Having read Francis Pryor's book "Seahenge", which deals not just with that monument, but with a host of other important sites around the north fens area, and having watched the Time Team episode on Seahenge, and having read numerous news articles representing all sides of the argument, I have the following opinions to add, so here's my two-penneth:-
Please will you all treat me kindly, as this is how I see it, and not in an arrogant way, or in a way dismissive of anyone else's opinions.
Firstly: Seahenge was saved from destruction from coastal erosion. Nothing can prevent that. It could have been left in situ for everyone to see, or it could have been excavated and removed for archaeological analysis, and for preservation for generations to come to look at. Leaving it in situ would inevitably have resulted in its destruction, or even its robbery by souvenir hunters (after all it was only wood, so easy to take home), therefore leaving nothing for people of the future to see. Also, its removal enabled us to understand it more.
Secondly: Francis Pryor, who didn't personally excavete Seahenge, excavated a lot of very significant sites elsewhere in the Fens, most of which were done because a gravel-extraction company were wanting to do their bit, and were most co-operative in letting the excavations take place before they set to work. We could argue that those sites, previously undetected without pre-industrial excavations, should have been left alone too. Is it only the sites that are made visible that matter? However, those sites, once exposed, would have soon decayed, like preserved wood in peat does, once exposed.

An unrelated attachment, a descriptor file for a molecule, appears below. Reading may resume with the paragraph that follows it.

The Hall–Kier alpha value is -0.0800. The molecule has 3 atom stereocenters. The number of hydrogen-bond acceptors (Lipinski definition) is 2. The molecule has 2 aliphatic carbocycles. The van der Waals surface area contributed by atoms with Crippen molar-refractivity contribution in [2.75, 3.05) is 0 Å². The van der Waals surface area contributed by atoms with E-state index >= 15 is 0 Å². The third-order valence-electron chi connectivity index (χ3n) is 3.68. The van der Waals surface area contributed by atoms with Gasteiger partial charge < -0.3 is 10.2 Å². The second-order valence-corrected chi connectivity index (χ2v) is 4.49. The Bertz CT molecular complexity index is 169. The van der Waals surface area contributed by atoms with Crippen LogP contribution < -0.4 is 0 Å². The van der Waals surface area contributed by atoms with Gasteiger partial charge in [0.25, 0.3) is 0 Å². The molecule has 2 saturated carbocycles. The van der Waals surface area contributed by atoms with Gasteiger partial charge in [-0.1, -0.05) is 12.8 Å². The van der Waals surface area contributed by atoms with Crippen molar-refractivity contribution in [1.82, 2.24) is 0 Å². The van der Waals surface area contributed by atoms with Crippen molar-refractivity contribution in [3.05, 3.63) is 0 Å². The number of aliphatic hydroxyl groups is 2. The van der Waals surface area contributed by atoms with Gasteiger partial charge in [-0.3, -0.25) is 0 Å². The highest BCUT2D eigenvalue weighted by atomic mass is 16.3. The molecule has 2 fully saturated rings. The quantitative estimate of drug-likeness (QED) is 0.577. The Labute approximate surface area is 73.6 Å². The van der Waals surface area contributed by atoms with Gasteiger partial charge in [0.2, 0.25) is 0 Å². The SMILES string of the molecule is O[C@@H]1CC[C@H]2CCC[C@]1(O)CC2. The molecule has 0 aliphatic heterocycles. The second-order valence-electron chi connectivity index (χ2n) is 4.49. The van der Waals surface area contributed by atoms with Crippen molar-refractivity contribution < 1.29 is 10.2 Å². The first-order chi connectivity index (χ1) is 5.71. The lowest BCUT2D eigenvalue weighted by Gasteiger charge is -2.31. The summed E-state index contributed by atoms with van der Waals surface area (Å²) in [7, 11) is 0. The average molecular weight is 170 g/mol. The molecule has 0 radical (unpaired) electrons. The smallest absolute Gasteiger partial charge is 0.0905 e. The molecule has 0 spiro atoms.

Thirdly: No-one has any right to archaeological sites, in terms of religion, as we don't fully understand the religion of those people of so long ago, so the Druids who tried to stop the site being excavated were presuming it was a Druidical site. Druidism has only been documented from a much later date, so they can't make any realistic claim to the site.
As far as I understand, no singular religion has a real claim to any prehistoric site, but we all feel we have a reasonable opinion on it. Do we really?
To finish: We all have strong feelings about things we care about in our lives, and prehistoric sites are one we, fortunately, all share.
I can understand the frustration felt by people of all opinions, especially when I say again that no-one has a claim to the site, as it has nothing to do with any of us personally, or us as a nation. It was built by people a long time ago, who had a different outlook on a different World to ours, so how can we even try to claim, or pretend, we know about what it meant?
The Seahenge sage was about trying to save something precious from damage, and, ultimately, destruction. The sea cannot be stopped so easily. After all, it was the sea that revealed it in the first place, and it would have been destroyed by those same processes.